Reflections on the Kazohinia Seminar
By Ralph Dumain
Let me express my gratitude for the opportunity to conduct this seminar on Sándor Szathmári’s Voyage to Kazohinia, my most inspiring experience in several months. I was surprised to see not only interest but so much enthusiasm for Szathmári’s novel among the professors, graduate students, and others who attended, most of whom are at least a generation younger than me and can be assumed to have been raised in a cultural environment with a different set of tacit assumptions than mine, not to mention compared to the social background of classic futuristic and dystopian literature of the half-century preceding my birth. But I should also note that some discussants emphasized how funny they found the novel. I am pleased to see progress in the endeavor to place Szathmári, hitherto unknown in the English-speaking world, into the canon of utopian/dystopian literature. Hungarian literature seems to be unaccountably underrepresented in the literary consciousness of our part of the world, and while English translations of works of many Hungarian authors exist, we owe Esperanto a debt of gratitude as a vehicle for transcultural communication in this regard.
The outline for my ten-minute introduction to the seminar can easily be turned into a publishable piece. Here I will focus on the ensuing discussion taking up the better part of two hours. The dozen participants contributed so many valuable ideas I cannot credit them all individually, but will have to for the most part collectively summarize the most outstanding themes and points made.
There were various comparisons made between Swift’s Gulliver Travels, Huxley’s Brave New World, Kafka’s fiction, several contemporary dystopian novels and Szathmári’s work, as well as comments on common characteristics of the genre of utopian/dystopian literature.
I was asked to comment and fill in some background on Szathmári’s background and perspectives and the relevance of the Esperanto movement. Szathmári was a dedicated Esperantist and internationalist and always destined his writing for an international audience, hence produced his works in both Hungarian and Esperanto. Szathmári harbored quite a bit of idealism coexisting with his unwavering pessimism. I do not have enough information about Szathmári’s overall intellectual background and the range of languages or translations he read in order to make assertions about the philosophical trends to which he was reacting, beyond his satirical references to Hume and Kant. His philosophical perspective remained consistent from the 1930s until the end of his life.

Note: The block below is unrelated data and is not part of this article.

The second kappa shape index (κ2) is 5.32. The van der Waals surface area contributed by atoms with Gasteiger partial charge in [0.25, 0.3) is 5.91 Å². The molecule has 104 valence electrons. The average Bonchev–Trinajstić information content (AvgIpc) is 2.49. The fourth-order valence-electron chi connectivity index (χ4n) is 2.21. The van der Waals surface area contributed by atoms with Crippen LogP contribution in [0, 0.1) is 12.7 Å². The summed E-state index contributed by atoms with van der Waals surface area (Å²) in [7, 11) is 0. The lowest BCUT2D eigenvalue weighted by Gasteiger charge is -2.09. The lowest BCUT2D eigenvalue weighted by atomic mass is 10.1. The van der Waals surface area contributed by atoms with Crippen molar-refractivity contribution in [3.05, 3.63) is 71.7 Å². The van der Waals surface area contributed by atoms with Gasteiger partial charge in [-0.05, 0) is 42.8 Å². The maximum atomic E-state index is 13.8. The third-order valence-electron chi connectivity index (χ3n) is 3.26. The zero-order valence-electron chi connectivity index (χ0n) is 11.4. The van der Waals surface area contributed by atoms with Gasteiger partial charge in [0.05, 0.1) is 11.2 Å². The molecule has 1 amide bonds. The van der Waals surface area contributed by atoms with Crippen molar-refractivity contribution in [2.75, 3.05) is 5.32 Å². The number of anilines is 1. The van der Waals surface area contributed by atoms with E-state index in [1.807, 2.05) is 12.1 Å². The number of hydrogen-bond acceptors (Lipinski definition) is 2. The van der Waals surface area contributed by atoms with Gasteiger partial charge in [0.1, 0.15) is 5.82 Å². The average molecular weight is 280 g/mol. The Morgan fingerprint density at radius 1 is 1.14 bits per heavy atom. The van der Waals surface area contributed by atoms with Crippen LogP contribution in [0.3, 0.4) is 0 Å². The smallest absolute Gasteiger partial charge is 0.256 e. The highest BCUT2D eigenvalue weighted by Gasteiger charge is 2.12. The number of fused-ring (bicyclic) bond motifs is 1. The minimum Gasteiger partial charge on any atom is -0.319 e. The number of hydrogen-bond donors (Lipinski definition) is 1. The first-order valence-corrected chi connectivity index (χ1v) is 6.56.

The satire of various nationalisms and empires in the novel, not just Gulliver’s apologetics for the British social order and empire, were pointed out. There certainly is a satire of the capitalist system (in crisis in the 1930s) in the novel, but that does not exonerate in Szathmári’s eyes how the alternative turned out. When queried about this in 1973, the year before his death, Szathmári insisted that his object was not specific social systems, but human nature. In an article published in 1960, Szathmári even denied that material causes were fundamental (as would a Marxist), but rather asserted that human aggression is sui generis.
The question arose in the discussion, as it did in the Esperanto press, as to what extent Szathmári really believed that the Hins represent an ideal society. In the aforementioned interview in 1973, Szathmári insisted that, contrary to others’ claims, Hin society was intended as a positive utopia. Through the decades Szathmári expressed himself repeatedly that we must adapt ourselves to the modern mechanized world, as the instincts and habits that once served survival are now obsolete, but since we are unable to modify them, we are endangering our very existence.
Some questions about Esperanto and the Esperanto movement were also asked. One discussant wondered whether Esperanto itself could be considered an amalgam of science and humanism. While Esperanto has been associated with a range of ideologies and none, it could certainly be said that for Esperanto’s creator Zamenhof, Esperanto’s creation was motivated both by rationalistic and humanistic motives, as was the case for innumerable progressive Jewish intellectuals in the modern world.
Some of the most penetrating observations were brought forth in discussion of the characteristics of the Hins and Behins and in the contrast between the two. One important observation was that while the Hins were anarchistic (while being spontaneously cooperative) and automatically calibrated their actions rationally for the common good completely absent any hierarchy, the Behins were entirely ruled by arbitrary authority. Also noted was the total unpredictability of Behin behavior.
There was a lengthy discussion of the outrageous absurdism of Behin society. While I suggested that the extreme irrationalism of the Behins brought out the rationalistic side of Gulliver, someone else insightfully proposed that Gulliver’s behavior among the Hins was absurd, and that Behin society just presented a different vocabulary for the same notions to be found in Gulliver’s world. (Gulliver of course never recognized the similarity.)